AUTONOMOUS VEHICLES: PAST, PRESENT, FUTURE


The autonomous vehicle industry is likely to be the next disruptive change in technology. As autonomous vehicles become the norm, we can expect the world as we know it to fundamentally change, from the optimization of transportation services to the end of car accidents.

Many countries around the world have invested a tremendous amount of money and research into autonomous vehicles since the late 70s, but it is not until the 2000's that significant improvements take place. From 2004 ownard, the industry has radically transformed.

Scroll down to find out how!

THE PAST

In 2003, the United States’ Defense Advanced Research Projects Agency (DARPA) launched The Grand Challenge to spur the innovation of unmanned, remote controlled ground vehicles. This prize competition was the first of its kind. Below, you can see how results have improved over the three times the competition was held. The technologies developed for these competitions have undoubtedly supported and accelerated the progress we have seen within the autonomous vehicle industry.

DARPA image

The Present

    THE FUTURE

    As companies improve their technologies, they start promising specific levels of autonomy and ship dates to the public. Below you can see the promises these companies and startups have made. While some of these dates and autonomy levels are unrealistic, they tell us something about market expectations and pressure.

    Level of Autonomy Description of
    Autonomy Level
    Vehicle Example
    5 Most autonomy. The vehicle performs as well as a human driver in any type of scenario. Volkswagen Sedric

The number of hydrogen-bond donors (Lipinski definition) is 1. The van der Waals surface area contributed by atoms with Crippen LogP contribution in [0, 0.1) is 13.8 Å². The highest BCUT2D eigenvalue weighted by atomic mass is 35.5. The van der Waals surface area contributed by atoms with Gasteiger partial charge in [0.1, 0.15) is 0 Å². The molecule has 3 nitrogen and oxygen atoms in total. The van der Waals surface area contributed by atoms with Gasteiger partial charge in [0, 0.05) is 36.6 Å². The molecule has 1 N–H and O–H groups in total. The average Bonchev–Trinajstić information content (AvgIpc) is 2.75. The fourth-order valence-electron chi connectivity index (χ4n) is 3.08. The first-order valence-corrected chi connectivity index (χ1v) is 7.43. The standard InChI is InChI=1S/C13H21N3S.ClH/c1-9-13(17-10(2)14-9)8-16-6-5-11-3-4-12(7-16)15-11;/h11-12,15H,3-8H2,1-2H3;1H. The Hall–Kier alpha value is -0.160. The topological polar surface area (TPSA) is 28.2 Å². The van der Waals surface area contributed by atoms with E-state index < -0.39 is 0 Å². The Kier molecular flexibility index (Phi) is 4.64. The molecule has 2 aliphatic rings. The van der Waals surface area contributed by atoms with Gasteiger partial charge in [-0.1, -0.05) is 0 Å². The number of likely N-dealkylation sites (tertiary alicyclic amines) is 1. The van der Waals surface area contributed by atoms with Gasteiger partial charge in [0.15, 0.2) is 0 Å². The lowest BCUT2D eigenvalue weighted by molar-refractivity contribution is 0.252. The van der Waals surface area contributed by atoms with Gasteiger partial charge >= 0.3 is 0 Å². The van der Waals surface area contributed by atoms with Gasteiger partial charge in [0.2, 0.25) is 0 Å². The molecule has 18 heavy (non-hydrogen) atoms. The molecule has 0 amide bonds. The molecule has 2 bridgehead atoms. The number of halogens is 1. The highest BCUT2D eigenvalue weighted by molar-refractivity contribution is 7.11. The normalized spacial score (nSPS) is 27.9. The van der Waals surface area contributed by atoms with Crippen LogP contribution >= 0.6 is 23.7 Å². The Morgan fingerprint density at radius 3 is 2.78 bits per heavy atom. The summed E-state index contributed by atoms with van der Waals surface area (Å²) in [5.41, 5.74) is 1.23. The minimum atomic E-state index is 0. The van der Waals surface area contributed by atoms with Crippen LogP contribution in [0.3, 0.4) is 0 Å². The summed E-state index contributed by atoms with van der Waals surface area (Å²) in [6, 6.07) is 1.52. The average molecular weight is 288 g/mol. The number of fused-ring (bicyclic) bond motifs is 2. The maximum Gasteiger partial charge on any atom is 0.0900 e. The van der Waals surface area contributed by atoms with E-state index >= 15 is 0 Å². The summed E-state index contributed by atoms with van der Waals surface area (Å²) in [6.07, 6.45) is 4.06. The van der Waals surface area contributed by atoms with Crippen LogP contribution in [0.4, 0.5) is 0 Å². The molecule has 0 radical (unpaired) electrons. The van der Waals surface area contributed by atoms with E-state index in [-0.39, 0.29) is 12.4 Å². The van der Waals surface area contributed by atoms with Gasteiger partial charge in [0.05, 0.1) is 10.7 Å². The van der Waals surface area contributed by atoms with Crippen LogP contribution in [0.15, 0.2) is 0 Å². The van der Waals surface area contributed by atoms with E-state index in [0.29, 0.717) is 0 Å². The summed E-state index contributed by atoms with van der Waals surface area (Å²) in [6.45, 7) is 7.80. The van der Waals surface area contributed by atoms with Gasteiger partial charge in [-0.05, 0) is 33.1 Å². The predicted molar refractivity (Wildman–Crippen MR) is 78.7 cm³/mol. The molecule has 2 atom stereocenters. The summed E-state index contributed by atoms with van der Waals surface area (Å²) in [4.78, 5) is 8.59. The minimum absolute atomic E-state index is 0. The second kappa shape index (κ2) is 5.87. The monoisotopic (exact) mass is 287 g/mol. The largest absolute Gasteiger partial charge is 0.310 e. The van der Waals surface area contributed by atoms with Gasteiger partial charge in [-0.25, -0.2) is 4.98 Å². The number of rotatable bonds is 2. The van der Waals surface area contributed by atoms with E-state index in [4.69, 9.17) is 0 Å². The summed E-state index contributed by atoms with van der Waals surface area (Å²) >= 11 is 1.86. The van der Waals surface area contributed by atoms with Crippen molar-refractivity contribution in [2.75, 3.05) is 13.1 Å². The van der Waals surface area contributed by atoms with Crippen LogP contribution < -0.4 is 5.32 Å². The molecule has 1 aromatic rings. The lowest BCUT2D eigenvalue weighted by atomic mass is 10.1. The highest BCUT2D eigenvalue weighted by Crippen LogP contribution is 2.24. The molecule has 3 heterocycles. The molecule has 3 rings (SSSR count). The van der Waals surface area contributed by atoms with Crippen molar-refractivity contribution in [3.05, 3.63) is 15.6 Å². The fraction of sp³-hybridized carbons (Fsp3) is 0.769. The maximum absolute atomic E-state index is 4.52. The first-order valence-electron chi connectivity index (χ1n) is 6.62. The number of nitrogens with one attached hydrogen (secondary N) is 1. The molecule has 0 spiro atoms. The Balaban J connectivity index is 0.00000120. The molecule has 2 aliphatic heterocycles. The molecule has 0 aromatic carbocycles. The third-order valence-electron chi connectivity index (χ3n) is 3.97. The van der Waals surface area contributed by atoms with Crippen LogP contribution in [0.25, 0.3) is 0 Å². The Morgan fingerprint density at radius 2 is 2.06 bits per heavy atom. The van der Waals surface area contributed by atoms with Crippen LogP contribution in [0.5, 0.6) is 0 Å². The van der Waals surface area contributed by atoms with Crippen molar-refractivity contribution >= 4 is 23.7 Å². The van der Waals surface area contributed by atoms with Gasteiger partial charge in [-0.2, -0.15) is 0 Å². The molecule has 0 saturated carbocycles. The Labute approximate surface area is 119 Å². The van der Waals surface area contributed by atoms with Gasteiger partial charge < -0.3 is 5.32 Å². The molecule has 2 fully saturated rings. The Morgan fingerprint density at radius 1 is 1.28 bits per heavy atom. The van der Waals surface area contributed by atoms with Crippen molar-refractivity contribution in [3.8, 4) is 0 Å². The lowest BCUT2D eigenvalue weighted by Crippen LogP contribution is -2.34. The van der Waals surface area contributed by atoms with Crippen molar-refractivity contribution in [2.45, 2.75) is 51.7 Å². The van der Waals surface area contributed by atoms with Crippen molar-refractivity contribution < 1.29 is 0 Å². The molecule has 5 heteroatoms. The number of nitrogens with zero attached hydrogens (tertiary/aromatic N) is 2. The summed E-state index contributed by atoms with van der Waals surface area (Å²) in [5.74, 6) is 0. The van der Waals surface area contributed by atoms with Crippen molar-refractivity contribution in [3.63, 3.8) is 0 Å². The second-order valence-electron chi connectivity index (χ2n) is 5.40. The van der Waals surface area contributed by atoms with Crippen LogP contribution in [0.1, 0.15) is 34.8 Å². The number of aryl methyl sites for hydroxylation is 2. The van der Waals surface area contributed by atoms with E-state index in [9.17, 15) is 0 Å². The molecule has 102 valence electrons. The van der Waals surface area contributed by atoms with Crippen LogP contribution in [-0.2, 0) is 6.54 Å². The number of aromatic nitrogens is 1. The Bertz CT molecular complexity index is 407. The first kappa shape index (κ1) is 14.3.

4 The vehicle controls "all safety-critical driving functions and monitors roadway conditions for an entire trip." Yet, the driver is still necessary in scenarios that are outside of the "operational design domain (ODD)." Ford Fusion Hybrid
    3 Middle autonomy. The driver is necessary, but in specific traffic or environmental conditions all "safety-critical functions" are controlled by the vehicle. The driver may need to intervene depending on the situation, but does not have to monitor as much as in the other levels. Many companies are considering skipping level 3 as it requires people to go from a state of inattentiveness to one of alertness very quickly. Tesla Model S
    2 The vehicle can gauge when to engage driver assistance systems based on its understanding of the driving environment. While not actively using hands or feet, the driver must always pay attention and be ready to take control of the vehicle at any time. Mercedes-Benz E-Class
    1 Least autonomy. The driver is still in control of most of the driving, but functions like steering or accelerating are controlled by the car. Audi A7